Here are a few sobering facts for you: According to the U.S. Bureau of Labor Statistics (BLS), only 2.2 percent of electricians, 2.8 percent of carpenters, and 5.3 percent of welders are women. All in all, women make up a tiny portion of the skilled trade workforce throughout the United States. What does this tell us? Despite the fact that these are all highly desirable skilled trade professions offering huge income potential, women are greatly underrepresented within them. And, if you ask us, that’s pretty messed up.
Why are there so few women working trade jobs, you ask? It’s a complicated issue that dates back centuries, but factors such as a higher likelihood of sexual harassment may be at play. One 1999 report from the U.S. Department of Labor showed that 88 percent of women in construction have experienced sexual harassment). However, with the conversation on workplace sexual harassment constantly evolving, the outlook for women in construction is undoubtedly a lot brighter than it once was.
Blatant hiring discrimination and a measurable wage gap may also contribute to the lower numbers of women in trade industries. Coupled with deep-seated, largely arbitrary gender roles in the skilled workforce, women have been shoved to the side of many high-paying vocational fields pretty much forever.
Why You Should Consider a Skilled Trade Job
We can’t say specifically what has prevented women from becoming construction workers, electricians, plumbers, or welders, but we know one thing: it has nothing to do with their abilities or their intellect, which is why we’re out to shake up the stats! If you’re a woman who dreams of crushing it in a traditionally male-dominated trade industry, here are some more reasons why you should pursue these careers anyway.
- The Skilled Trade Job Market Is Super-Secure — Perhaps because they’ve all but barred half of humanity from participating in them for decades, the skilled trades are suffering from a pretty serious workforce shortage at the moment. The skilled trades gap means we’re short on electricians, plumbers, miners, loggers, construction workers, utility workers, and HVAC workers, all of whom are essential to the success and growth of our societies. As a result of this, the job security in virtually all skilled trades is a given for the foreseeable future.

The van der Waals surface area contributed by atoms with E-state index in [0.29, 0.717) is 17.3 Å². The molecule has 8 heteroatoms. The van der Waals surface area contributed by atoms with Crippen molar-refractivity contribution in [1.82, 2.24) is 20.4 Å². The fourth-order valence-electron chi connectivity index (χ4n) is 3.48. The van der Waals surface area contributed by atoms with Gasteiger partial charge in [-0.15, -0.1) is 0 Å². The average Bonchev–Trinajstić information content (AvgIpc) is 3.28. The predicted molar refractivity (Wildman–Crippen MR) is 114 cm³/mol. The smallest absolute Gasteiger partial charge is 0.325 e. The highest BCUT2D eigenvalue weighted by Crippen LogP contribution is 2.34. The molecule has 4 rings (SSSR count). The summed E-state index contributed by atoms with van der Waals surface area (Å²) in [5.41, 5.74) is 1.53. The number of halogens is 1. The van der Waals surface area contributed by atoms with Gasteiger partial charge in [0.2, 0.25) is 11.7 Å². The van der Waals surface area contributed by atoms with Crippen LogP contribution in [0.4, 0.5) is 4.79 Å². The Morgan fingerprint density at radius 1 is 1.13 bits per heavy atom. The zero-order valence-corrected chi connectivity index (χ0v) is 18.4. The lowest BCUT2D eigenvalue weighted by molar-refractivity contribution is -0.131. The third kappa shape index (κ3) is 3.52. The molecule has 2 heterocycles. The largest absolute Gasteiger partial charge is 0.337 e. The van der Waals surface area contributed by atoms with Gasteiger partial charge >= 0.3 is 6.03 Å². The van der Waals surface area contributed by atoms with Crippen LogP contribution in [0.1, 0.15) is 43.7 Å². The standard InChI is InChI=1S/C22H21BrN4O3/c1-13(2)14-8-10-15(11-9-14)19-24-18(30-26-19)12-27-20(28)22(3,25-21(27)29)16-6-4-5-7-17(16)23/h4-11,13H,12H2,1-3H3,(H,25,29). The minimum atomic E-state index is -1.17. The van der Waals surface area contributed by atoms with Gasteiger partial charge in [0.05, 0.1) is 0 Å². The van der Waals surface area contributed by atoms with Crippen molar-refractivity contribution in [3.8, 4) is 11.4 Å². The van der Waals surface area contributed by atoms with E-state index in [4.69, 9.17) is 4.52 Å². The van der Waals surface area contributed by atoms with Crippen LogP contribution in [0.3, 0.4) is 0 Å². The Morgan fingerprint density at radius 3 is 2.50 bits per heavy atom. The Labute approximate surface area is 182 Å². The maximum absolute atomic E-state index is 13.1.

- Skilled Trade Careers Are Surprisingly Lucrative — If you thought there were no good paying jobs in the skilled trades, you’d be wrong! In the same way that the skilled labor shortage has created a secure, wide-open job market for those who want to pursue these fields, it has also significantly upped their pay. According to the BLS, construction trade workers make around $70,540 annually; electricians make around $59,190 annually; and HVAC installers make around $50,160 annually. Carpenters, iron workers, and plumbers earn even more.
- Skilled Trades Don’t Require College — One of the best things about these fields is that they typically don’t require a huge educational investment. That means a few things for aspiring workers: you can get to work faster (three to six months of schooling or apprenticeship versus several years of college) and the cost to obtain your qualification is much cheaper. The average cost to complete a trade program is around $33,000, compared to about that much per year of college at a traditional four-year university. And if you have opted into a vocational school program in high school, there may be no cost to you at all.
- Skilled Trades Are Badass, Plain and Simple — OK, do we really even need to elaborate? We don’t want to romanticize it or anything, because a lot of these trades are extremely physically demanding, but there is something pretty badass about getting to do things like climb wind turbines or fix airplanes every day. And if you’re just not the kind of person who wants to sit at a desk for hours on end, the skilled trades offer plenty of opportunity for working with your hands and being active.
- Skilled Trades Have Great Benefits — One of the coolest things about these trades is that most of their employees belong to unions. This means they’re represented by a labor organization that ensures that they get adequate pay and great benefits. Some examples of trade unions are the Teamsters (representing truck drivers, warehouse workers, and other trades) and the United Steelworkers (representing those who work in steel mills and related trades). Unions ensure that these workers get benefits such as health insurance, pensions, and paid leave.
Trade Up for a Trade Career
The bottom line is that, though women make up a small factor of the trade professions, these jobs are becoming ever more in demand to all genders. Offering lots of job security, plenty of pay potential, and great benefits, working in a skilled trade is a great career move for men and women alike.